Target: Taiwanese Ministry of Interior
Goal: Commend the Taiwanese government for allowing the first transgender marriage in the country
In 2012, Abbygail Wu and Jiyi Wu were married in Taiwan. Three months before their marriage, they both had gender reassignment surgery that transformed them physically from males to females. They were able to be married because Jiyi was registered as male and Abbygail was registered as female. Same-sex marriage is not legal in Taiwan, so this was the only way that the couple could be married.
Recently, Jiyi tried to change her legal status to be female and not male. This would mean that legally, the two would be female so they would not be allowed to be married under current Taiwan laws. Their marriage certificate was revoked, but Taiwan’s Ministry of Interior decided that the certificate still remained legal.
The transgender couple did not expect for their marriage license to remain legal because of the country’s marriage laws that only allow for a man and a woman to be married. In a statement Jiyi Wu said, “The decision was a surprise. We thought we had had a 90 percent chance of losing the appeal.”
This decision will help to push for the legalization of gay marriage in Taiwan. Many LGBT groups in Taiwan are campaigning for a new law for equal marriage. Taiwan is one of the more progressive Asian countries, and is closer to legalizing same-sex marriage than most of the Asian countries. Commend the Taiwanese Ministry of Interior for upholding the marriage between the transgender couple by signing the petition below.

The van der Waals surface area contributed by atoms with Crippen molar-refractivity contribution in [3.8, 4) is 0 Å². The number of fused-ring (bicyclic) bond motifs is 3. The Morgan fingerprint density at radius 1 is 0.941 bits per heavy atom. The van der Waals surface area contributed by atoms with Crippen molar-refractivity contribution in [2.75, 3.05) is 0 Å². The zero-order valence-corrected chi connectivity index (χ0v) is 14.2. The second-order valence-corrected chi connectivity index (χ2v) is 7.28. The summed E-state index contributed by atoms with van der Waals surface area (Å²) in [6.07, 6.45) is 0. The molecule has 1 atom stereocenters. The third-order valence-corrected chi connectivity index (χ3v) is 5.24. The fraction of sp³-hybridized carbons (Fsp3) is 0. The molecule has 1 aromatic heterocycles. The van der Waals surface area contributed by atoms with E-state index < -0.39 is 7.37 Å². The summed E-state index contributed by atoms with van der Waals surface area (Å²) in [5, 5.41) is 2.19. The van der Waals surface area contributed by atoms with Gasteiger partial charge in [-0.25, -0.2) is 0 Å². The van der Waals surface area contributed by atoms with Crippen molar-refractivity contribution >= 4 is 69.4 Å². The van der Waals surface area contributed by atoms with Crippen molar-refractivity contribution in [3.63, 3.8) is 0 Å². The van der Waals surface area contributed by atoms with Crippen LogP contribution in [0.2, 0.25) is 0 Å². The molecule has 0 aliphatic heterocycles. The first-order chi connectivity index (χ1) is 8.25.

Dear Taiwanese Ministry of Interior,
In Taiwan, it is illegal for two people of the same gender to be married under current law. Many groups and individuals are trying to change that law by legalizing equal marriage. Recently, a transgender couple experienced problems with the marriage laws in your country.
The couple was married in 2012 even though both of them transitioned from males to females before their marriage. Jiyi Wu did not change her legal gender status to reflect her gender identity, so her legal status remained male for their wedding. Abbygail was registered as female so they were able to marry legally in Taiwan.
When Jiyi decided to change her legal gender status to reflect her gender identity, the couple faced issues with their marriage certificate remaining legal. It was first revoked, but then your ministry upheld the legality of the couple’s marriage. Now, both women can be legally recognized by the correct gender and be legally married.
Taiwan is becoming closer to legalizing same-sex marriage, and this case will push the Taiwanese government to legalize it even sooner. Thank you for allowing the first transgender marriage in your country. Now it is time for more progress by legalizing marriage for everyone regardless of their genders.
[Your Name Here]
Photo credit: fluffy lovely via flickr